For the Balanced null Bayes factors (Fig. 10), we see interactions for (1) fixed effect of condition versus variance of random slopes for participants (highest for high fixed effect of condition and zero variance of random slopes for participants), (2) fixed effect of condition versus number of participants (highest for high fixed effect of condition and high number of participants), and (3) variance of random slopes for participants and number of participants (highest for high number of participants and zero variance of random slopes for participants). These results mirror the results for RMANOVA, except that there are no interactions involving the variance of random intercepts for participants.
For the Strict null Bayes factors (Fig. 11), we see interactions for (1) fixed effect of condition versus number of participants (highest for high fixed effect of condition and high number of participants), (2) number of participants versus variance of random slopes for participants (highest for high number of participants and high variance of random slopes for participants), (3) fixed effect of condition versus number of trials (highest for high fixed effect of condition and high number of trials), (4) number of trials versus variance of random slopes for participants (highest for high number of participants and high variance of random slopes for participants), and (5) number of trials versus number of participants (highest for high number of participants and high number of trials). Interestingly, twoway interactions for the Strict null Bayes factor always feature the number of participants or trials. The pattern is always the same: high values for both parameters lead to the largest Bayes factor. As for the previous two model comparisons, generally twoway interactions were observed for parameters that also showed main effects (see Figs. 5 and 6). As a result, we caution against overinterpreting these twoway interactions.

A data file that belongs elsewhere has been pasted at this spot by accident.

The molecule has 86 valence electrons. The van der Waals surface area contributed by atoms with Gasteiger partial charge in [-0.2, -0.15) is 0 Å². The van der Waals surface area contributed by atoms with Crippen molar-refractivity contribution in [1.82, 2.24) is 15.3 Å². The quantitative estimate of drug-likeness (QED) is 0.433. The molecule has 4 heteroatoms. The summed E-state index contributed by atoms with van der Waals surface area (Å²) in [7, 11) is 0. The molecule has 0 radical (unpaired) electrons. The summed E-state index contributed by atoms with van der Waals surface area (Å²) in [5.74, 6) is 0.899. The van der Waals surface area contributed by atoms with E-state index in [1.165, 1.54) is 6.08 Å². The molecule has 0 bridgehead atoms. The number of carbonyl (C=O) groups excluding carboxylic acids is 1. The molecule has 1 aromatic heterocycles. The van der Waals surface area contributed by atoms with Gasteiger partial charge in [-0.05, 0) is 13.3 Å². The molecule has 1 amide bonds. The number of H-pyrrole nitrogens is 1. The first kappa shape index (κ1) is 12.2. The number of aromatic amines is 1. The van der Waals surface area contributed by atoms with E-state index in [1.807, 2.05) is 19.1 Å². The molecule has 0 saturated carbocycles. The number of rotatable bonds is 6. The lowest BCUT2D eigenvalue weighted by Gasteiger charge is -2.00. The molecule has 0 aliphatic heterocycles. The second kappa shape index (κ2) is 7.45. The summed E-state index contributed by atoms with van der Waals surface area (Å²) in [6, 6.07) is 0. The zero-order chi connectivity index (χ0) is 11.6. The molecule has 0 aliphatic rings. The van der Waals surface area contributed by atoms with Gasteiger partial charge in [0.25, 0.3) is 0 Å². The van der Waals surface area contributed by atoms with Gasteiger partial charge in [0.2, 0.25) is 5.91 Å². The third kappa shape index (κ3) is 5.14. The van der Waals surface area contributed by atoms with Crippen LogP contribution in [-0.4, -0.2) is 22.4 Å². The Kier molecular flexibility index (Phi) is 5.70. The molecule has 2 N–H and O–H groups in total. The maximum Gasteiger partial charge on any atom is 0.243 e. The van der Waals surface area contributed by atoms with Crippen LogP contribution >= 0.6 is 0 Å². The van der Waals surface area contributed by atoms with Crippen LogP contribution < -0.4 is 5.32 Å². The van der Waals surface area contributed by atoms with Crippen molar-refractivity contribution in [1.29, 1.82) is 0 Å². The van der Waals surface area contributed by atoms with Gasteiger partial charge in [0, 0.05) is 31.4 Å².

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Linde, M., van Ravenzwaaij, D. Bayes Factor Model Comparisons Across Parameter Values for Mixed Models. Comput Brain Behav 6, 14–27 (2023). https://doi.org/10.1007/s4211302100117y
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DOI: https://doi.org/10.1007/s4211302100117y